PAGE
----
> The code is probably somewhere in PiL, but anyway, here it is.
> Works for >=5.1, but  __name is only useful >=5.3. For 5.0, remove
> the vararg.
>
>           do  -- encapsulate 'new' as upvalue to 'class'
> local new = function(Class,...)  -- generic constructor for all classes
>    object = setmetatable({},Class)
>    if type(Class.init)=='function' then object:init(...) end
>    return object
> end
>
> class = function(name,_methods)   -- class creator
>    local meta = { __call=new,
>      __name="constructor-metatable for class '"..name.."'";
>      __index = _methods
>      }
>    local methods = {__name = name}
>    methods.__index = methods
>    return setmetatable(methods,meta)
> end
>           end -- of class mechanism
>

Ah, OOP you say? Here's the simplest form of OOP:
https://bitbucket.org/TeamSoni/cratera

Features:
- No inheritance
- Written in C
- Combine traits from multiple sources (similar to multiple inheritance,
but without the drawbacks)
- Compatible with standard Lua

--
Disclaimer: these emails may be made public at any given time, with or without reason. If you don't agree with this, DO NOT REPLY.


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Re: Has Lua reached perfection?

Francisco Olarte
In reply to this post by Tony Papadimitriou
Tony:

On Sun, Jan 28, 2018 at 7:34 PM, Tony Papadimitriou <[hidden email]> wrote:
...
>>> The current method (or hack) of implementing co-routines is unnecessarily
>>> verbose and often resulting in hard to understand code.
>> How do you think this will improve?
> Re-read the sentence just above your question to see how.

Did it before, and thought the only proposal was changing
cortoutine.yield by yield, which can already be done with a local.

Or, if changing to be the python way, mutilating it to have generators.


>> In Lua? Coroutines are what they have been in nearly every other
>> system I've used, same functions as packages I've used in C, C++,
>> Pascal and even assembler ( 8 bit one ). Nothing especial to be done
>> in any function used in a coroutine heavy program, just a couple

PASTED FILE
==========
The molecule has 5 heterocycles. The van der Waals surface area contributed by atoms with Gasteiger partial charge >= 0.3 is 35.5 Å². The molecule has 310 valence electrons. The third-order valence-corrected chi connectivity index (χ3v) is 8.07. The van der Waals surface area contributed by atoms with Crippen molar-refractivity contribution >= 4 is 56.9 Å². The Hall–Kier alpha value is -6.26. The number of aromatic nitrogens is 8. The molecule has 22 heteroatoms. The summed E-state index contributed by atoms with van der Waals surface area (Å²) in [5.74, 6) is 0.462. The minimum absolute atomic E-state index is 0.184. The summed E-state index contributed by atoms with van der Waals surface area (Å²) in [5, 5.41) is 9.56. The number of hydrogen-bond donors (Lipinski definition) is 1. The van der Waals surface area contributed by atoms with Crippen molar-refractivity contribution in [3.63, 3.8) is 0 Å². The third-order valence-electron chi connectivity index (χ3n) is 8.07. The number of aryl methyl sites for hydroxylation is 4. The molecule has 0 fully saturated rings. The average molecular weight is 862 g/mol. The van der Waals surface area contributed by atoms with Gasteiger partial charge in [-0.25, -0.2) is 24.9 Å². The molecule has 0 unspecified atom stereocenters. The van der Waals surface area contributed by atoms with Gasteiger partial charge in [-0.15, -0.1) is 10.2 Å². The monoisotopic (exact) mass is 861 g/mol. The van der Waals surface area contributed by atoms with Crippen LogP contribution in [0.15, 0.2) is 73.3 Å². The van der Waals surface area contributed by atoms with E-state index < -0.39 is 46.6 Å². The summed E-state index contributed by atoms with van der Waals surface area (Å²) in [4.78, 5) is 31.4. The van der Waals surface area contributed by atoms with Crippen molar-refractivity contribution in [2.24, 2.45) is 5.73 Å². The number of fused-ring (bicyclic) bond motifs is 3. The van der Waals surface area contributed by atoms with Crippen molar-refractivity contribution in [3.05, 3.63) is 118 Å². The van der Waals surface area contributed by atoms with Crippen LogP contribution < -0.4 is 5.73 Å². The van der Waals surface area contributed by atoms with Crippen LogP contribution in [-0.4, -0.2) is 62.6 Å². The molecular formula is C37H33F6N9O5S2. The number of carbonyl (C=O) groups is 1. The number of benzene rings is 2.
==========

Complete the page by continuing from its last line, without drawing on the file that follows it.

>> function calls.
> An what more 'special' is done with Python's `yield`?  You just
> replace `return` with `yield` and you turn any function into a
> co-routine.  Can't get much simpler.

No. You turn a function into a generator. A generator is not a
coroutine, as you are very restricted in what you can do with it.

It's been a time since I used it, as generators where not able to do
what I wanted. And TFM (
https://docs.python.org/3/reference/expressions.html#yieldexpr )
states "The yield expression is used when defining a generator
function or an asynchronous generator function and thus can only be
used in the body of a function definition. Using a yield expression in
a function’s body causes that function to be a generator, and using it
in an async def function’s body causes that coroutine function to be
an asynchronous generator.", and a little later "All of this makes
generator functions quite similar to coroutines; they yield multiple
times, they have more than one entry point and their execution can be
suspended. The only difference is that a generator function cannot
control where the execution should continue after it yields; the
control is always transferred to the generator’s caller.". This only
difference is subtle, but very important when using coroutines for
serious work.


Try to take an event loop and move it to coroutine processing, with
the simple "yield" it's a nightmare, that's why they are trying to put
all the "async" stuff in place. With "yield" you have to write all the